Before You Throw in the Towel to Your Relationship – Read This!

One of the biggest mistakes individuals make is deciding to break up without first understanding their real goals and purposes of why their relationships are not working for them. One of the most common complaints I hear from an individual whose partner announces they want a divorce is, “You never told me you were so unhappy. You never gave me a chance to work on it!”

During conflicts and stuck periods in your relationship, your perception of your partner narrows. You may see your partner as over controlling, critical, nagging, withholding, mean and angry, non communicative, uncompromising, uncaring, a betrayer, mistrusting, asexual etc. you fill in the blank. In short, you no longer give your partner the benefit of the doubt. These perceptions then shape your behavior with your partner and become the norm of how you relate. This becomes your truth about your partner. Without even realizing it, both partners often end up perpetuating the problem pattern and, regrettably, it becomes all too easy to forget what attracted you to your partner in the first place. If this is the case, all you may be able to see is a person who grates on your nerves, pushes your buttons, or worse. Many will say that my partner’s behavior made me become this way. Just how much is your responsibility?

I have worked with many couples that have learned to manage conflict better and restart their communication process. This in turn allows them to feel closer and get their relationship back on track. They nurture and rebuild that loving bond between them. There seems to be enough positive energy going for these couples so a good “jump start” is all they needed. As they manage conflict and listen and talk to each other, they open the door once again to an improved perception of the other. Other couples and partners struggle with getting their anger, resentment and conflict under control so they stay stuck. This maintains the walls between partners and doesn’t let in the good stuff. Some couples, especially those with passive conflict patterns, may manage conflict by not dealing with it, but find little satisfaction in how they listen and talk with each other because they are so fearful of conflict. The feedback to help your partner know you better does not happen.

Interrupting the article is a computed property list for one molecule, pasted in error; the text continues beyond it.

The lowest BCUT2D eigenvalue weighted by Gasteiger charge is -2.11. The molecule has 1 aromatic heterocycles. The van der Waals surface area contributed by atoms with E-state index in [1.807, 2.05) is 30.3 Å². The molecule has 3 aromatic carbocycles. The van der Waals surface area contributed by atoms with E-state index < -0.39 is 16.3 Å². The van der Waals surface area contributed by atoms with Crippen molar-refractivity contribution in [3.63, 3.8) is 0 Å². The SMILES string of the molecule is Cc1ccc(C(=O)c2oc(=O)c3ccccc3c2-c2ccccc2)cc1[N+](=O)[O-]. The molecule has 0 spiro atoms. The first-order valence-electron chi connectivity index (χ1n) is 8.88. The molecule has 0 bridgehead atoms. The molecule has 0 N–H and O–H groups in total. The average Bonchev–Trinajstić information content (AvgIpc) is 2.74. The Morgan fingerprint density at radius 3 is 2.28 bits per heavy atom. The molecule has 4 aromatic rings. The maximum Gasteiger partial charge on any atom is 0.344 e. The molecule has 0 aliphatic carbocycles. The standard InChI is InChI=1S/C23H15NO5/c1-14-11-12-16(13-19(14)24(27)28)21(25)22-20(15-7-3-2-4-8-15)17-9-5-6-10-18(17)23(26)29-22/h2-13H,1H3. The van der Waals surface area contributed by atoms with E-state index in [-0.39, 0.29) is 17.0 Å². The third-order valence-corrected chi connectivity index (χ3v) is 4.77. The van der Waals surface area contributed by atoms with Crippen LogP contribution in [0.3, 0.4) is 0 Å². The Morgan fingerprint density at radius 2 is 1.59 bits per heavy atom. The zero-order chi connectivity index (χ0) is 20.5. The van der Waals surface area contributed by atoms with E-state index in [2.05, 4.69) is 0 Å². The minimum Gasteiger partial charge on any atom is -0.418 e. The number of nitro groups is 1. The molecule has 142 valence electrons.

I usually recommend that partners start talking and listening to each other by following my, Ground Rules for Talking. If you truly focus on listening and not attacking, interrupting and defending yourself you will likely discover what you each expect in your relationship. You may find that you need to work out specific issues, such as how much time to spend together or apart, finances, sex and affection, child rearing, sharing family responsibilities, and decision making. Some couples may be relieved to be renewing communication and notice real progress in how they are relating. Others may find at least one partner fixated on wanting to keep the conflict going, needing to take a break from ongoing conflict or already gone from the relationship emotionally. Perhaps they have even invested in a new relationship. Some partners may not make themselves available to talk because the conflict and tension is too intense, and they feel emotionally unsafe or become easily angered when they are around their partner. Couples in this situation must learn to detach and separate, to simply get the physical distance necessary to reduce the conflict. Getting at the truth of how much investment and commitment partners may have for each other is very important.

The challenge for you in the midst of conflict, struggling communication, and disappointments is to think about and explore some of the reasons your partner’s and your expectations and wants are not being met. Knowing how you have constructed your truth and perception about your partner is very important. Taking responsibility for your side of the conflict and problem pattern is necessary. Sometimes it is easier to not try and just give up, but realize there is a lot at stake for you and your family.

This brief exercise may help you focus on what’s not working for you


Take a few minutes to reflect on what you believe is not working in your relationship:

• What do you often say silently to yourself or out loud to others (friends, family

members) about your relationship?

• What do you complain about most, especially during and after a conflict?

• As you think about your relationship and communication pattern

in a circular manner, what happens again and again that results in an unfulfilling or

unsatisfactory process for you?

• From your perspective, what do you think you do and what does your partner do to

contribute to this?

Read more on Relationship Investment-Commitment ; Ground Rules for Talking in my Book – Taking Space – Step 3;

Couples Home Study Course – Step 3 CD and Workbook


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Read Bob's comments on: How To Tell if You Should Get Back Together with an Ex in Women's Health online magazine 5/20/14

Book review from

5.0 out of 5 stars best book I have read in a long time, very thorough.

- Hannah Latta

This review is from: Taking Space: How To Use Separation To Explore The Future Of Your Relationship (Kindle Edition)

"This book is by far the best book I have read on the subject of separation. The author is extremely thorough in describing various scenarios of different couples, their conflict, type of separation, process of resolution or dissolution. It touches on how to talk to the children, goals during separation, how long to separate, and what kind of separation to use for different cases. I appreciate the depth and length the author went in sharing his experience in this book to help others."

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